why-animals-do-the-thing:

weresehlat:

grouch314:

hot4triangle:

sssn-neptune-vasilias:

points-at-my-hand:

Ever wonder how big wolves are and why running from them is a really bad idea?

This had me so fucked up the first time I worked at the zoo. Because honestly they just look like big German-Huskies when they’re not wild. They look like big puppies. And then… they get close to you… And it’s suddenly kinda fucking terrifying. Like “oh this is the animal that used to scare people shitless.” “This is the animal that used to run through nightmares and poems so much.” And you suddenly fucking get it. As cool as these animals are far away, as important as the animals are in their natural environment, as much as we need them to survive… they’re still pretty fucking terrifying 

can you believe these things became our friends

And then people domesticated them and now sleep with them in their beds.

We’re not a species meant to last

I’d actually argue the opposite!

We took these super efficient killing machines and befriended them and now they love and protect us as much as we (ideally) love and protect them

Cats basically domesticated themselves so that they could share in our food, medical care, and affection

In urban spaces, prey species know that there’s a higher likelihood that humans will help you if you’re stuck or injured than them killing or maiming you

It’s just, over time we see trends of our species overcoming environmental pressures that would and do lead to extinction in other species by sharing and forming close bonds with other sentient organisms and just kinda… aggressively community-bonding our way out of it?

For a long time there’s been this pervading idea that we, as a species, are just innately violent and terrible and “sinful” and it’s been that violence that let us survive (see the hunting hypothesis of human evolution). But that’s not what we see

We are, at our core, a species that looks into the face of something other, and thinks “I wonder if they want to be friends?” so long as the individual isn’t actively trying to kill us. Sure, tons of people do awful things every day, but for every terrible act or thought on this Earth, there are a dozen acts of kindness that people do casually for complete strangers

So yeah. We looked at these massive fluffy monsters with the sharp claws and crushing jaws rooting in our garbage just beyond the campfire and thought, the way no other species before or after us has done to the same extent; “They look friend-shaped!”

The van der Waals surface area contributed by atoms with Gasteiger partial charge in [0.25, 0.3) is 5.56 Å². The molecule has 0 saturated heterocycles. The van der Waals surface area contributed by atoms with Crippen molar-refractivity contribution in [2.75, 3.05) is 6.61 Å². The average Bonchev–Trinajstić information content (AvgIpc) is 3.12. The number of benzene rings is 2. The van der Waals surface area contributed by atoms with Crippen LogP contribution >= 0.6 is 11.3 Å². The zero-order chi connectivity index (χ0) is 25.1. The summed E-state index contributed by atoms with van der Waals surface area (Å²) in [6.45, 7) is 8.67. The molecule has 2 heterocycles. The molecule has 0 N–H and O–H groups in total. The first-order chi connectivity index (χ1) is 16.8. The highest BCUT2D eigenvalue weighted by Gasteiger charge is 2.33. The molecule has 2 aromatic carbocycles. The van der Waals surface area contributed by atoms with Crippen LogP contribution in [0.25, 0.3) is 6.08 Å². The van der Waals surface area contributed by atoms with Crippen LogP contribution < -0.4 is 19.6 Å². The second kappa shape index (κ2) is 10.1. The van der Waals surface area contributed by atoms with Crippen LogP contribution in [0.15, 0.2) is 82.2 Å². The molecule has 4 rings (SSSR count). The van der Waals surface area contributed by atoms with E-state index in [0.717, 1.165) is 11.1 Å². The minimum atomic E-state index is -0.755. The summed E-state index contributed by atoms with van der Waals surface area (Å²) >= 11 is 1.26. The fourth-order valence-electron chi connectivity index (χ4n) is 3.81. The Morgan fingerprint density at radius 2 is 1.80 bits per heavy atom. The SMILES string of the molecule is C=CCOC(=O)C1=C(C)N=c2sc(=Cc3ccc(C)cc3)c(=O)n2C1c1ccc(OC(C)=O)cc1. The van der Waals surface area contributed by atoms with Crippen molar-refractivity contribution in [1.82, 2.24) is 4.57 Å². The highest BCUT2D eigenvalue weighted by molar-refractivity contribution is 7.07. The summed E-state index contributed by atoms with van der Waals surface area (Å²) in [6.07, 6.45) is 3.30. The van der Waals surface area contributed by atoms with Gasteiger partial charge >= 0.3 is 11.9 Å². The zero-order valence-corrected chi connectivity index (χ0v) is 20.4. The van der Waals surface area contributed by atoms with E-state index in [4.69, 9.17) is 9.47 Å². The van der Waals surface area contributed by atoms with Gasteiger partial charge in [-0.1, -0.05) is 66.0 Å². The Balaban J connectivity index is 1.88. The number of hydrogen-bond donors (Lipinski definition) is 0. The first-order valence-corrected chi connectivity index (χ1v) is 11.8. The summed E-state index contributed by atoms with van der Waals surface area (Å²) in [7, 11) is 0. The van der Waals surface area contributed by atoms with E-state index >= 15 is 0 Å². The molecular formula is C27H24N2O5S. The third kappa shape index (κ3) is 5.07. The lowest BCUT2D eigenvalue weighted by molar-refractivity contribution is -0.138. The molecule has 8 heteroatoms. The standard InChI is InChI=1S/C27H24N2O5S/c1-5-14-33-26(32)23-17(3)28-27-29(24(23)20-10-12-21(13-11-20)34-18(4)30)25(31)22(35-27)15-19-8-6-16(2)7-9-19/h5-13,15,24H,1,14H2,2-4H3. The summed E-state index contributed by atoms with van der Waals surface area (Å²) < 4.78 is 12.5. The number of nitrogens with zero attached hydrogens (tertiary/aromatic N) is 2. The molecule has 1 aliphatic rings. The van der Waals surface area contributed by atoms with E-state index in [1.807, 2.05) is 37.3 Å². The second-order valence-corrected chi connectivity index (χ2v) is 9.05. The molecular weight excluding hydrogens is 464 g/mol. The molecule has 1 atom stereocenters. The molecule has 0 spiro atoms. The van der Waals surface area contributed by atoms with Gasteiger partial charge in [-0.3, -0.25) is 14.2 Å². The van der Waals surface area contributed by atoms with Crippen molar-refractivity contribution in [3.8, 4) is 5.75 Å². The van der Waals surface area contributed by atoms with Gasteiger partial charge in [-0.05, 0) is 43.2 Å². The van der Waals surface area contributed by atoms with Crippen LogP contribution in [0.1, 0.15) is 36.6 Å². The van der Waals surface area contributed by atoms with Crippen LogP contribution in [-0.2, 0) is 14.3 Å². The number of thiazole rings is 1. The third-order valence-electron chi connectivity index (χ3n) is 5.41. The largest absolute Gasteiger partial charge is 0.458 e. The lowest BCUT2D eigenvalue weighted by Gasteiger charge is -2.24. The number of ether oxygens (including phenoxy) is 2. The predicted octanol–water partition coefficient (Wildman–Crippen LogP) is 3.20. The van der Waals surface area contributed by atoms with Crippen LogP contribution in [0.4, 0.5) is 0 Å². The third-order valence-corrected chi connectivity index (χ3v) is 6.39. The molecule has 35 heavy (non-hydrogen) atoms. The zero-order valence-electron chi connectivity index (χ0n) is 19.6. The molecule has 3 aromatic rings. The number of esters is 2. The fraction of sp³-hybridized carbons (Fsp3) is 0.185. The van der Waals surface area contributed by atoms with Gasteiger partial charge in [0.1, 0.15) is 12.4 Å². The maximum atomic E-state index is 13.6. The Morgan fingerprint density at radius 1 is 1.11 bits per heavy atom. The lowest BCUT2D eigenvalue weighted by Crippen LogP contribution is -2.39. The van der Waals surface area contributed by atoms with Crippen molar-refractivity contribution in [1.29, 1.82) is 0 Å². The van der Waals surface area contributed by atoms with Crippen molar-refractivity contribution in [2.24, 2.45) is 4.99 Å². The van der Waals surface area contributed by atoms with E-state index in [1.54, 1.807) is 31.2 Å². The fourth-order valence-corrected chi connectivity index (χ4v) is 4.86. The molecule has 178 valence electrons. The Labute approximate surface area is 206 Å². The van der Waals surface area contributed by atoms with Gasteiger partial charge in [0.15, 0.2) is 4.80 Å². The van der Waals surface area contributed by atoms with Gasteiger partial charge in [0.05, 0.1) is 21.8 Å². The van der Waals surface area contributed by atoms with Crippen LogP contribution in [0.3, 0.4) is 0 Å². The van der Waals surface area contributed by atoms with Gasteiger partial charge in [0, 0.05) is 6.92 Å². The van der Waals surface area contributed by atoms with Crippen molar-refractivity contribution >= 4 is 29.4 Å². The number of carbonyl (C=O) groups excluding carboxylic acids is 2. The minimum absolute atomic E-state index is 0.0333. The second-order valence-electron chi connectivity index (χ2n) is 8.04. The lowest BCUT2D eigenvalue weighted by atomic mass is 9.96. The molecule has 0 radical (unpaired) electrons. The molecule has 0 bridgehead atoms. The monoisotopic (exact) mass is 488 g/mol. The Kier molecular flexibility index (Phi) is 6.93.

And they were. And that is how we got to be the dominant species on this planet

…no. You’re massively over-romanticizing co-evolution. (Also this gif is of a wolfdog, not a pure wolf).

The most recent scientific evidence points towards the proto-wolves that became dogs domesticating themselves for most of the process. Semi-permanent human settlements meant that low flight distance and bold behavior were advantageous to survival and were selected for in proto-wolf populations. It’s theorized that at some point humans recognized the benefits of encouraging them to lurk around camp (less rotting food waste means less pests and less disease, and their presence would likely keep other predators away) and began to indirectly influence population genetics long before any sort of truly domestic proto-dog existed – this is very different from the mythologized idea of ‘bringing a wolf cub into the tent to love and raise as family’ that your description hearkens back to.

Cats domesticated themselves by being small, opportunistic predators with a short reproductive cycle and quick maturation rate – not because they comprehended an innate value in associating with humans.

Humanity does not want to befriend everything we meet – if that was the case, domestication of cattle wouldn’t have occurred. Cows aren’t friends – they’re tools that we bred exclusively to feed our society – and don’t get me started on if domestic camels are our friends.

I get what you’re trying to say, but you’re referencing outdated and romanticized theories about human history and evolution and domestication in order to put a rosy tint on humanity’s tendency to manipulate and fiddle with everything we encounter until it benefits us. We’re just lucky our early agrarian lifestyle led to co-evolution with animals that are now our closest companions.

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